“It Scares Me”: Three Small Business Owners Explain What They Need From Congress
NFIB members are speaking directly to the nation’s leaders. During NFIB’s 2020 Virtual Fly-In in August, small business owners explained how they’re dealing with the COVID-19 pandemic – and what they need from Congress to come through this crisis.
Brad Close, NFIB President and CEO, issued a call to action to NFIB members: “Congress will soon be debating issues that directly impact your business.” He said: “You are needed now more than ever.”
NFIB has laid out a five-point plan that should guide Congress’ next recovery bill. NFIB has also given Congress a path to prevent surprise tax hikes on small businesses and stop an anti-small business mandate from passing with defense spending.
During a virtual meeting with U.S. Sen. Marco Rubio of Florida, he praised NFIB’s efforts to connect small businesses with lawmakers: “Hearing directly from your members in important… the squeaky wheel gets the oil, and in this case, the squeaky wheel gets the PPP.”
Among the many members who shared their stories during the 2020 Virtual Fly-In were, Jeanne Bell of Massachusetts, Steven Sudduth of Maine, and John Bailey of Pennsylvania. These three owners urged action on NFIB’s biggest policy priorities.
Jeanne is the co-owner of Westside Finishing in Holyoke, Massachusetts. During the Virtual Fly-In, she spoke with the office of her Member of Congress, Rep. Richard Neal.
Westside Finishing is a family-owned business that takes in metal parts, paints them to specifications, and ships them back to customers. They have about 55 employees.
When COVID-19 hit, the company was able to stay open, but its sales dropped by nearly a third. Rather than lay anyone off, the company cut every employee’s hours down to 30 hours a week.
After the business received a Paycheck Protection Program (PPP) loan, it was able to bring everyone back to 40 hours a week and continue their benefits. Jeanne describes the loan as “a lifesaver.”
As Jeanne described, her company did what Congress wanted them to do — keep their employees. But then in late April the IRS issued a rule saying that forgiven PPP loan expenses would be taxable, despite congressional guidance to the contrary.
Without a change, Jeanne will be facing a huge tax bill. She says: “the IRS changed the rules after I signed on the dotted line. I’m hoping that Congress will change it to the original intent and not have those funds be taxable.”
Her business, and her employees, are counting on it.
Steven and his family own Wyonegonic Camps in Denmark, Maine. It is the oldest girls camp in Maine, having opened in 1902. During NFIB’s Virtual Fly-In, Steven spoke with Senator Susan Collins and the office of Senator Angus King.
Despite the pandemic, the company has not yet had to let any year-round employees go. Unfortunately, it was unable to hire the 80 seasonal staff that are usually brought on during summer months.
Steven warns that he’s looking at an extended period of financial troubles until the next camp season starts in the spring of 2021, and camp reservations and cashflow begin again.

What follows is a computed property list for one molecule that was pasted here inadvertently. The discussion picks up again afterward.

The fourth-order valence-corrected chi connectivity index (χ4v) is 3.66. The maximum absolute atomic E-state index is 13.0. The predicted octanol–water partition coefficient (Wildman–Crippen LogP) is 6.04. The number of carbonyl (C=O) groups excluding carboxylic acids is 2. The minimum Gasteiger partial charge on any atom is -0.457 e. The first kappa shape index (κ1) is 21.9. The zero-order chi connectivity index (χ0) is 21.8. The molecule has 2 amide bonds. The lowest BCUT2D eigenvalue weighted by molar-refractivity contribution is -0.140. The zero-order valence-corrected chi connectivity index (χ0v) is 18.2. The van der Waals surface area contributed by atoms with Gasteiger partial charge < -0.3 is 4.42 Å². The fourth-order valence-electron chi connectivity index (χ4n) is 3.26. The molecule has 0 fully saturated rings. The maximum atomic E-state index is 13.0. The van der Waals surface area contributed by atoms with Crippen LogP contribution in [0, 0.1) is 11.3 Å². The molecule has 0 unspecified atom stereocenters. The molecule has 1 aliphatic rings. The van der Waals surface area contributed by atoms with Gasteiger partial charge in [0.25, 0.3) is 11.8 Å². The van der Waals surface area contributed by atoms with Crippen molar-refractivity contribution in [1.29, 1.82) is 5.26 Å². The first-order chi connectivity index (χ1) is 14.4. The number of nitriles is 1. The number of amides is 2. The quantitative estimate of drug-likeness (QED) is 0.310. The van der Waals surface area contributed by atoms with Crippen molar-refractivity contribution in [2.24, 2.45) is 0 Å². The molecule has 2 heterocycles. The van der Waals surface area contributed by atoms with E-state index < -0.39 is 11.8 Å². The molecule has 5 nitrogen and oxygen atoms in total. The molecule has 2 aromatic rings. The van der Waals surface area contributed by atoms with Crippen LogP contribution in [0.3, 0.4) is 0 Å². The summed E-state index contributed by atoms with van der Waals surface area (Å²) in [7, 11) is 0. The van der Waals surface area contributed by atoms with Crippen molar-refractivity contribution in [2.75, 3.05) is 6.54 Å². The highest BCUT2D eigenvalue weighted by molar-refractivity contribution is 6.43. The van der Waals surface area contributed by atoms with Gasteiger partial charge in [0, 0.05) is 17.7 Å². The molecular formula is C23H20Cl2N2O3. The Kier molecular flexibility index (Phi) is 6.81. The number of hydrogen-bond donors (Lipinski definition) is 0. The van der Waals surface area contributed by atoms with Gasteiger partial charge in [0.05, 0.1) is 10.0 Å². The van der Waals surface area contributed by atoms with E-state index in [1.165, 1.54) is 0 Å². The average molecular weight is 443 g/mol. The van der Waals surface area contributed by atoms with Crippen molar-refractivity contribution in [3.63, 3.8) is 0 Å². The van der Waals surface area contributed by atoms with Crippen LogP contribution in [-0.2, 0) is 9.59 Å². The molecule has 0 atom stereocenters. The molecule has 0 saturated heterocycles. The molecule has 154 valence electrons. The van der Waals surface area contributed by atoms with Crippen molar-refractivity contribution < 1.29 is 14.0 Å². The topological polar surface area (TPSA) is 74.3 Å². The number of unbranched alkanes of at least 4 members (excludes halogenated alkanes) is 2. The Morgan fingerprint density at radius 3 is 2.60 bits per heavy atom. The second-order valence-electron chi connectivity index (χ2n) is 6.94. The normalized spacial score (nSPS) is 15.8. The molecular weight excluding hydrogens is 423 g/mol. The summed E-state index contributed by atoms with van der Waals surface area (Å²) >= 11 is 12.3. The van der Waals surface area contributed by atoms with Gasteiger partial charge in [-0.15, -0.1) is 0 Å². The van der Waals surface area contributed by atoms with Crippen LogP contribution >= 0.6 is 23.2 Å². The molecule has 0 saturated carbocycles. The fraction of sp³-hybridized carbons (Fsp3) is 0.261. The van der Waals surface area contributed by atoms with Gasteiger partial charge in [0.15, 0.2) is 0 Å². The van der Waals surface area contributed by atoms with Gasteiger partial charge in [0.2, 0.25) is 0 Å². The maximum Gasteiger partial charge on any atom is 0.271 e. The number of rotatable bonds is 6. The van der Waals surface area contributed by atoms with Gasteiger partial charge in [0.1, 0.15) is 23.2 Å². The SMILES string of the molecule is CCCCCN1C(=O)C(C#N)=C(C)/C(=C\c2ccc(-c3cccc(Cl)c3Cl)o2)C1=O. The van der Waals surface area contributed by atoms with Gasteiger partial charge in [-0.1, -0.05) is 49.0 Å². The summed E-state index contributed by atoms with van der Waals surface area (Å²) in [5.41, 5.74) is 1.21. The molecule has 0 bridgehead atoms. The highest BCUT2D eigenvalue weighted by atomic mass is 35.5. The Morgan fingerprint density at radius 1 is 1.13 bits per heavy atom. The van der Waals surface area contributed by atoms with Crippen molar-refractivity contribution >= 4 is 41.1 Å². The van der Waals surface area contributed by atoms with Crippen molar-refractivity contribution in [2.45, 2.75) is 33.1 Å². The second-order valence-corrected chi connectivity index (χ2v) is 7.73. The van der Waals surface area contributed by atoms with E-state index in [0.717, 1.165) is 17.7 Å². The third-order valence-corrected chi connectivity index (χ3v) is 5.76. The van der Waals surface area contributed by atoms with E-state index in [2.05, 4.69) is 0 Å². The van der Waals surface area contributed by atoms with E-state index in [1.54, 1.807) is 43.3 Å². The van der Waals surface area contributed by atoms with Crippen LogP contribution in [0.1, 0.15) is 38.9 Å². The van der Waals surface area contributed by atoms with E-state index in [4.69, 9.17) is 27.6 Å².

Meanwhile, he has large expenses looming: He has “insurance premiums that are due now, property taxes are due now, I’ll have to put capital improvements on hold,” and more. Reflecting on everything, Steven says: “It scares me.”
The business has asked its alumni for financial help, and Steven and his fellow owner-operators have agreed to begin taking no salary for the rest of the year. He warns: “coming up soon, I will have no cash reserves” and “very little in the checking account.”
He’s not sure how the company will make it to March or April. Like countless other small businesses, Steven needs Congress to provide another round of pandemic relief financial assistance so that Wyonegonic Camps can survive past its 118th year in business.
John is the owner of Bailey Coach, a family-owned bus and sedan charter company in York, Pennsylvania. During the Virtual Fly-In, he spoke with Rep. Scott Perry.
Bailey Coach was hard-hit by COVID-19. At the start of the year, he had 62 employees. Now he has 4 employees. Sending his employees home was “the hardest thing I ever had to do in business.”
John was able to get a PPP loan, which enabled him to bring all his employees back to work. Unfortunately, there was no work for them to do. He says, “we did not turn one wheel in a bus from March the 16th to July 18th or 19th.”
John says he “doesn’t have any revenue whatsoever.” But he still has expenses piling up, including bus payments, taxes, insurance, and other fees and operating expenses. Cancellations continue to pile up. The fall, which is usually the company’s busiest time, is slower than ever.
What does John need? Another PPP loan. That’s what will enable him to bring his staff back, pay them, and survive until business comes back to normal over the next few years.
What’s Your Story?
Every NFIB member has a story that Congress needs to hear. Please contact us or share your experience in this brief survey. As lawmakers begin debating another pandemic recovery bill, your voice can help ensure it contains the support that you and small businesses across America need.
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